Growing Sustainable, Local Capacity: Armenia’s Leader in Agricultural and Rural Development

Speeches Shim

Friday, July 16, 2021
Gagik Sardaryan, Director of CARD
CARD

A critical part of USAID’s work around the world is building the capacity of local organizations to drive continued change and improvement. In Armenia the Center for Agribusiness & Rural Development Foundation (CARD) has grown over the last 16 years from a fledgling organization unsure of its viability to a vital USAID partner and a financial and commercial success, with the capacity to transform Armenia’s agricultural systems. 

CARD was founded in 2005 as the successor to United States Department of Agriculture (USDA) assistance programming in Armenia. Gagik Sardaryan, the Director of CARD, explains in a recent interview, “In 2003 or 2004 there was a workshop in Tsaghkadzor, bringing together people from agriculture universities, the private sector, from the U.S. Embassy and USAID.  The task was to design what will happen after USDA leaves Armenia.” CARD was envisioned as a “one stop shop model” which emulated the USDA Marketing Assistance Program (MAP) and would provide services from “farmgate to marketplace.” These services included technical advice, training, equipment, access to finance, and marketing assistance. 

It was not clear at the outset that CARD would survive as an organization. “For us it was a very stressful period. There was no sign what would happen. We were going to cut staff, maybe 70 percent or more. […] We were lucky that USAID picked up [its level of support for Armenia] and the foundation has operated under USAID-funded projects,” he says. CARD has been an implementing partner for several USAID/Armenia activities, including the Partnership for Rural Prosperity, Development of Private Extension Service System in Armenia, and Advanced Rural Development Initiative, and is currently implementing the Rural Economic Development-New Economic Opportunities (RED-NEO) project.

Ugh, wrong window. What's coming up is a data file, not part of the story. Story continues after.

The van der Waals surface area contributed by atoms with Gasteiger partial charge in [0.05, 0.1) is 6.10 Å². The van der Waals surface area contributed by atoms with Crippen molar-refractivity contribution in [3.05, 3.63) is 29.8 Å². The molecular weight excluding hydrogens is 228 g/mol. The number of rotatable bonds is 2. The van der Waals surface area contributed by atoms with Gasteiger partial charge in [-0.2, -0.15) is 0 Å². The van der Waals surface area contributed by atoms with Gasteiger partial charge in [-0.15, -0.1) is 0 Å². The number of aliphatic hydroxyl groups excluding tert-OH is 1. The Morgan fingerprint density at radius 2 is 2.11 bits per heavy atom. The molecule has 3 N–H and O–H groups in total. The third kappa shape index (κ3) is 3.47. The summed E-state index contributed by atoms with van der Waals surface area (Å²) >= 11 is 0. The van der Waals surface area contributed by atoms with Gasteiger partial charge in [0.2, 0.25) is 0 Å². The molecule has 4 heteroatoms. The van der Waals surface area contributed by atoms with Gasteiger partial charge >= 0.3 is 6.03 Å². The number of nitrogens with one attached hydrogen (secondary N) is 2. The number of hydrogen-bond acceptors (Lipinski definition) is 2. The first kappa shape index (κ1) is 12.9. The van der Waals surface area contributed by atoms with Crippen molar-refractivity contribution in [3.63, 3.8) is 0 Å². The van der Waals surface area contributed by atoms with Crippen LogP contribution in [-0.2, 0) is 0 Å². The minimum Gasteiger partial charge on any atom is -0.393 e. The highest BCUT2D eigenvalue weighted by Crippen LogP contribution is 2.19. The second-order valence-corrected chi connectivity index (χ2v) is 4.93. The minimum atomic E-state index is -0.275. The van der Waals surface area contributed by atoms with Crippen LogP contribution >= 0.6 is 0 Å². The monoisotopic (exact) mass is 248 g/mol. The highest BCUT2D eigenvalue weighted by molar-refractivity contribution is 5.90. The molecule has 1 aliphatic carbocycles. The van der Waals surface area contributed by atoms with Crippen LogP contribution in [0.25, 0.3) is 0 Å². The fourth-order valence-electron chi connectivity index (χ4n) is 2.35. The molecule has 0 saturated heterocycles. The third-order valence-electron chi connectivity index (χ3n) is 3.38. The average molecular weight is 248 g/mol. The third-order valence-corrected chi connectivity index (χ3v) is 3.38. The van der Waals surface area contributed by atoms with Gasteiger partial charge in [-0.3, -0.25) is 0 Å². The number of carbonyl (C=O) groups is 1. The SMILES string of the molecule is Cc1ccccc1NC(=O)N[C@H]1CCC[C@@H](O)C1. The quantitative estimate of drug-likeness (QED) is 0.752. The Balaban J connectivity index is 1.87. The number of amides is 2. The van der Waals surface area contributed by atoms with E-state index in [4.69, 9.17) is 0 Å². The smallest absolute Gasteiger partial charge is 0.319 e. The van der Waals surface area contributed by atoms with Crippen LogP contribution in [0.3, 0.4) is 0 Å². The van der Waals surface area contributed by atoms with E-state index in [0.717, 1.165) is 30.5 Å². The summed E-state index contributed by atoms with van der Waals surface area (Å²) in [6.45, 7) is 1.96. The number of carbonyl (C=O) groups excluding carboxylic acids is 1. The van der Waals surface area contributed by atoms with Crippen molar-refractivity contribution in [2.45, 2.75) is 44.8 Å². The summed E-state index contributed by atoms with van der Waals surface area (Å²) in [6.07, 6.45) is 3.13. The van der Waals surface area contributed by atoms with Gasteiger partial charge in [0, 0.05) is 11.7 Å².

Through these activities USAID supported the creation of several Farm Service Centers (FSCs), which act as hubs for a range of agricultural extension services. The FSCs are operated on a franchise basis, and CARD links them to world-class agricultural inputs, equipment, and knowledge. “This FSC model wasn’t tested yet when USAID entered,” explains Sardaryan. But the model has proven highly effective, with FSCs typically achieving profitability in the first month, “The World Bank and government looked at this model and found it very attractive and they started to build the same FSCs in other regions.”  In Armenia’s Syunik region, nearly half of all farmers have benefited from the FSC located in Meghri, whether through equipment rental, cold-food storage, produce drying racks, training and access to resources and more. Today CARD has a network of 20 FSCs, and there are two more planned for construction. 

CARD has also become highly skilled at demonstrating the value of advanced technologies and techniques to Armenia’s farmers. Sardaryan shared an example from CARD’s work in the dairy sector. In 2017, CARD organized a seminar in a village near Yerevan that collectively had approximately 5,000 cows, but was still using antiquated systems and manual labor to produce milk. The seminar focused on disease control, breeding, milking, “smart farm” models. “But we said that [this seminar] was not enough for the farmers to understand how they can change,” explains Sardaryan, “So we did a demo project [with a farmer] in the mountains.”  With the installation of a milking shed and mechanized milking, the farmer found that the quality and quantity of the milk increased, and the milk processor buying the milk paid 5-10 percent more because of the improved quality. “Now, many farmers in the mountains have this milking system.”

A critical component to CARD’s success is the organization’s efforts to always take a “systems approach” when working with a community. This approach creates linkages and commercial relationships between similar producers and between different parts of the value chain. For example, when RED-NEO helps a farmer purchase a fruit dryer, that producer will then work with other surrounding fruit producers so they can also make use of the new equipment. As Sardaryan discusses, this approach, “gives a multiplier effect to development.”  CARD is able to link together business, donors, and the government to address the gaps in the industry.

Today CARD has achieved financial sustainability and is positively impacting Armenia’s agriculture sector without the need for donor funding. Under the CARD Foundation umbrella are six “spin off” organizations, independent entities, working in different agriculture sectors: livestock; equipment and technology; food processing and marketing; greenhouse and open field production, credit, and equipment leasing.  The CARD Foundation’s board recently approved its budget, funded through dividends from these “daughter” organizations.  “It is a very realistic budget,” says Sardaryan, “We feel very comfortable as a foundation, it will continue to work as a market driven organization.”

CARD Armenia Fruit Drying
CARD Armenia Fruit Drying
CARD Armenia

CARD Armenia Farm Visit
CARD Armenia Farm Visit
CARD Armenia
CARD Armenia Ag Fair
CARD Armenia Agriculture Fair
CARD Armenia

Last updated: September 20, 2021

Share This Page